Virtual Prototyping of Automotive Interiors

During the design of an automobile, detailed mockups of the interior are being built to study the design and evaluate human factors and ergonomic issues. These physical prototypes are expensive, time consuming, and difficult to modify.

Immersive virtual reality (VR) provides an effective alternative. A virtual prototype can replace a physical mockup for the analysis of design aspects like: layout and packaging efficiency; visibility of instruments, controls and mirrors; reachability and accessibility; clearances and collisions; human performance; aesthetics and appeal; and more. A person, placed in a seating buck, is immersed in the virtual interior and can study the design and interact with the virtual car.

A seating buck is used for immersive viewing and interactions:

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In an 1993-95 project sponsored by Chrysler Corporation, we studied the process of "Virtual Prototyping", i.e., the many steps required for the creation of a virtual representation from a CAD/CAM model and for the subsequent use of the prototype in immersive VR. We implemented a systematic approach and developed a suit of interactive tools, automatic algorithms, and data formats that cover the entire process.

The time required for the creation of a virtual prototype was reduced from several weeks or months to a few hours. This significant step towards the goal of "Rapid Virtual Prototyping" proved that the application of VR can shorten the design cycle time, reduce costs, and allow for improved market response with products that have been optimized through the study of a larger number of "virtual" design alternatives.

The steps of the virtual prototyping process can be summarized as follows:
In the following, some of these steps are briefly explained and illustrated. For additional background information refer to Virtual Reality: A Short Introduction.


The geometry of automotive interiors consists almost exclusively of curved surfaces. The given CAD/CAM model uses a mathematical representation for these free-form shapes (e.g., B-splines, NURBS, etc.). The virtual prototype, however, has to present the geometry via computer graphics primitives like points, lines, or polygons. Curved surfaces have to be approximated by polygon meshes using tessellation algorithms. Typically, large numbers of polygons are created (several millions for an interior). Decimation algorithms reduce the polygon count to a level that allows for realtime rendering response at a desired rate of 20 to 30 frames/second during immersive viewing.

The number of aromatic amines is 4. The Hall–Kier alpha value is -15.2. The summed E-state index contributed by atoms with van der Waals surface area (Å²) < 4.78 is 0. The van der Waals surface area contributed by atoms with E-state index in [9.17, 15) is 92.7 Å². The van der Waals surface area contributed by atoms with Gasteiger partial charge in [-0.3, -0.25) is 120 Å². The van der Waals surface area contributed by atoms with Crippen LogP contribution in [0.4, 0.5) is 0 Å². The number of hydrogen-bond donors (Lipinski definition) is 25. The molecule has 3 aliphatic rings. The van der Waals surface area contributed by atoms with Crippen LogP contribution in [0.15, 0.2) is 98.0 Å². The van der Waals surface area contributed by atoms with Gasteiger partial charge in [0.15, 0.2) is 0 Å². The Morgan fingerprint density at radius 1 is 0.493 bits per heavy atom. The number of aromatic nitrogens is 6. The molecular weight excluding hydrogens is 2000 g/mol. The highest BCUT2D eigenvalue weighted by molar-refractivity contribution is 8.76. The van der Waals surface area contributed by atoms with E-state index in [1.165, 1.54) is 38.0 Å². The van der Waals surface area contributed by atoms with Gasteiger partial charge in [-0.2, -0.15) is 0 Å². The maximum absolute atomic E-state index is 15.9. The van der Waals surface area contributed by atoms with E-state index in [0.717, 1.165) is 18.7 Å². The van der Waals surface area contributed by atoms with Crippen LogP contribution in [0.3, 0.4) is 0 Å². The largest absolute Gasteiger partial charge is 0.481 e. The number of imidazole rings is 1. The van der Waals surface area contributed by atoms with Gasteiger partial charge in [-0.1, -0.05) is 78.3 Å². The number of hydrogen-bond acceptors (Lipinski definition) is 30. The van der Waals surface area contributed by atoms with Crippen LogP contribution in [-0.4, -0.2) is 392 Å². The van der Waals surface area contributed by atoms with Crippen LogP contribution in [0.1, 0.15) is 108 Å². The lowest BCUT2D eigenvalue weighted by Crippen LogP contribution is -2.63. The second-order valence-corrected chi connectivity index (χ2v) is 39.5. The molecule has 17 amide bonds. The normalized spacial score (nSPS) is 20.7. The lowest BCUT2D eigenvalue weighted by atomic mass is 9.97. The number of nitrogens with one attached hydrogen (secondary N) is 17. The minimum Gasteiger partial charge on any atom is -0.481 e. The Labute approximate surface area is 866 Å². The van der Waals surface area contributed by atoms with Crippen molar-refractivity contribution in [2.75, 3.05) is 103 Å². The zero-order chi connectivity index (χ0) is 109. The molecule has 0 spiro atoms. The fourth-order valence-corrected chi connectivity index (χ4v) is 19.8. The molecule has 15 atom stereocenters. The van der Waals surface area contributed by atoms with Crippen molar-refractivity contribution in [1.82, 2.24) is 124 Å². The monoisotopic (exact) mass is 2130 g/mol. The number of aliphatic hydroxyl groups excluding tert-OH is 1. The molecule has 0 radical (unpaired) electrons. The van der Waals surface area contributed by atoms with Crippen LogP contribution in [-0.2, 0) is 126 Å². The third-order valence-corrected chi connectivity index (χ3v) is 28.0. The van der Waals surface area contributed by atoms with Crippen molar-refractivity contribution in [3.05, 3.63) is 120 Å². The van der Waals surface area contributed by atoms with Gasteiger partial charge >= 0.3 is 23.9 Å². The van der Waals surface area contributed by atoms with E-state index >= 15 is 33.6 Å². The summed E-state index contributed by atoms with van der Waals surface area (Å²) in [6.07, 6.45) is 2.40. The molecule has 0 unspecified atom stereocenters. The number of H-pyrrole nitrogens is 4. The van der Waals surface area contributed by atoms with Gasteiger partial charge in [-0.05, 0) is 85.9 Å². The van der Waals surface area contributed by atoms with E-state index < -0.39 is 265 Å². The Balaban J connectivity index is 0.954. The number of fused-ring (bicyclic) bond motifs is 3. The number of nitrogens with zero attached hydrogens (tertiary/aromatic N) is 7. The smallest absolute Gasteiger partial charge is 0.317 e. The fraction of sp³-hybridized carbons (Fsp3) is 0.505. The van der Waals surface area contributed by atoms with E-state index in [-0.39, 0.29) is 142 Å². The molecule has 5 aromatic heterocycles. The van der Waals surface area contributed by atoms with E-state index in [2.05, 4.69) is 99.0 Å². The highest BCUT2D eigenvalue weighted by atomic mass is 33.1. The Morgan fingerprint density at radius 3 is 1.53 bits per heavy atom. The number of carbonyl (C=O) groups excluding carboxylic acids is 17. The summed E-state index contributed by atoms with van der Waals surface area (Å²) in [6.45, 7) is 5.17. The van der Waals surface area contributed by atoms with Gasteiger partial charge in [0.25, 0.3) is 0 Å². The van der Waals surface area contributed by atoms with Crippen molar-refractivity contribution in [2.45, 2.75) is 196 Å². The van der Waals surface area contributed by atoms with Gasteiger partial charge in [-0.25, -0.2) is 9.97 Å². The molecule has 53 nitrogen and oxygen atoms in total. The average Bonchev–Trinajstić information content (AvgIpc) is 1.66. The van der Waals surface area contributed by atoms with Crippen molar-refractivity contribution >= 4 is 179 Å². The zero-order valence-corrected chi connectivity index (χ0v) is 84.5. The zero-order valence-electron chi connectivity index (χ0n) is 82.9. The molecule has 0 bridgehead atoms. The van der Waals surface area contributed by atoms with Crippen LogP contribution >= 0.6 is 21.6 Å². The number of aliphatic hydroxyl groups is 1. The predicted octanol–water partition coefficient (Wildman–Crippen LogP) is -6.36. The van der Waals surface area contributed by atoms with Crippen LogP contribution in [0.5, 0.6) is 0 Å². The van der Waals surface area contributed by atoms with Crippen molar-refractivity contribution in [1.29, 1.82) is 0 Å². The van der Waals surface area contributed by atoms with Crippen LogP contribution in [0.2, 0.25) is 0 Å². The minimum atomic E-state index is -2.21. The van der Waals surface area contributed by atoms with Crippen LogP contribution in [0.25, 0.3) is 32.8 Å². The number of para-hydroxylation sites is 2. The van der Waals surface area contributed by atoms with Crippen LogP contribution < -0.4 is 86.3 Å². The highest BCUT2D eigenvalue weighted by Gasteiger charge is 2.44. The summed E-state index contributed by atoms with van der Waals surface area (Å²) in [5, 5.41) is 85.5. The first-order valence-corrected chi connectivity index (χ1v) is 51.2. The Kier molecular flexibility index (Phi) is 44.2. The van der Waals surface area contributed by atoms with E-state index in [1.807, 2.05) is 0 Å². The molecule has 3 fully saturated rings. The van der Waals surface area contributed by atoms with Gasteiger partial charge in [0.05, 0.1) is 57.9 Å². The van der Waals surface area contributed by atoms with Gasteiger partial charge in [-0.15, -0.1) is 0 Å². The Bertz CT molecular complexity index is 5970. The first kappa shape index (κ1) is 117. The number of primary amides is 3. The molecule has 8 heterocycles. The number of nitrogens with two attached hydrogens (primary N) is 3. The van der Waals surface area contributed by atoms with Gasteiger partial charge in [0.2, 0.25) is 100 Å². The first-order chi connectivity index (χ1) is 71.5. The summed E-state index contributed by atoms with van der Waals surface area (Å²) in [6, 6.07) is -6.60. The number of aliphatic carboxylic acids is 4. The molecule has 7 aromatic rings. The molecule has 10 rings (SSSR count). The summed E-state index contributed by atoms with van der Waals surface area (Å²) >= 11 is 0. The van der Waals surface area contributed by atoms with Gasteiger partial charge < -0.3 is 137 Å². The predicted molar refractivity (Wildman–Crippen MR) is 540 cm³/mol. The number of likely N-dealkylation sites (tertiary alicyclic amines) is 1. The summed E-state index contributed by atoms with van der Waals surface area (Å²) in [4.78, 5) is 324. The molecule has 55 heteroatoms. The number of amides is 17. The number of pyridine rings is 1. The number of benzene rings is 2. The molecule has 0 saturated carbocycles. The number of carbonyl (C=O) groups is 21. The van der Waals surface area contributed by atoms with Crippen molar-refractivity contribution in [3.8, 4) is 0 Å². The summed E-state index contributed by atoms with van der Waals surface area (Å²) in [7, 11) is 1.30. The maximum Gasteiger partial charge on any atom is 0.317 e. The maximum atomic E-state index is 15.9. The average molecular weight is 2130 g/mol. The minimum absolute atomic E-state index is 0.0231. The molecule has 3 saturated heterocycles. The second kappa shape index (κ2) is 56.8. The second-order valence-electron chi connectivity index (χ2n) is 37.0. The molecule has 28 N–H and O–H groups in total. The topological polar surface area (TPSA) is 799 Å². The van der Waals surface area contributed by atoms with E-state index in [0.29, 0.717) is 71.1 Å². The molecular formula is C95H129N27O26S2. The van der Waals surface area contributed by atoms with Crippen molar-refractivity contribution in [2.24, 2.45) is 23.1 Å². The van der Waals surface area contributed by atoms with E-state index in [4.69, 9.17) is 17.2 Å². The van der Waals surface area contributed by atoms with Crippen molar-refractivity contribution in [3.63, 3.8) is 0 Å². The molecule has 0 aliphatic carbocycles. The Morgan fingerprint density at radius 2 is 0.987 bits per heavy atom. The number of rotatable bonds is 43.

Initial tessellation of a dashboard and result of polygon decimation:

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The CAD/CAM model of a surface typically consist of several trimmed surface patches that are connected along common boundaries. Tessellation and decimation of individual patches create gaps or overlaps between these patches. A stitching algorithm "sews" the disconnected patches together and creates a uniform polygon mesh with shared vertices at the patch boundaries.

Stitching along the common boundary of two surface patches:

left: common boundary - center: tessellation - right: stitching
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The modeling of elements with complex details like instruments, radio, or air-outlets requires large numbers of polygons. Texture maps are an excellent tool to reduce geometric complexity. Computer renderings or photographs of these elements are converted into bitmaps and a cut-out of the image is pasted precisely at the correct location within the virtual prototype.

A photo is converted into a texture map and placed at the correct location:

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Use of textures for other elements and for external surroundings:

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To place a person properly inside the virtual automotive interior and to allow for realistic (haptic) interactions with essential elements, a physical seating buck is used in this application. The buck consists of seat, steering wheel, foot pedals, and stick shift. The virtual interior is presented via a stereoscopic display device. A precise calibration of the virtual display with the physical elements of the seating buck is instrumental for the usefulness of the virtual prototype. When the user grabs the virtual steering wheel with the data glove controlled virtual hand, he or she must feel the physical steering wheel at the very same location.

The seating buck provides the essential physical elements, an immersive display device presents the virtual interior at a calibrated location:

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For the final use of the virtual prototype, interactions with the interior need to be defined by specifying the prototype's response to operations by the user. Functionality and behavior of the prototype is scripted in the form of event-action relations. For example, if the user touches a radio button with the data glove (event), sound will be generated (action). Touching another control may start or stop the windshield wiper. Virtual pop-up menus can be called up for the modification of interior colors, lighting environment, and other settings.

Changing the light settings via a virtual pop-up menu:

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K.-P. Beier, "Virtual Reality in Automotive Design and Manufacturing," Proceedings , Convergence '94, International Congress on Transportation Electronics, SAE (Society of Automotive Engineers), Dearborn, Michigan, October 1994.

K.-P. Beier, "Virtual Reality - Advanced Design and Manufacturing," ESD Technology , Volume 56, No. 1, pp 22-28, January 1995.

Last Update: December 7, 2002, kpb
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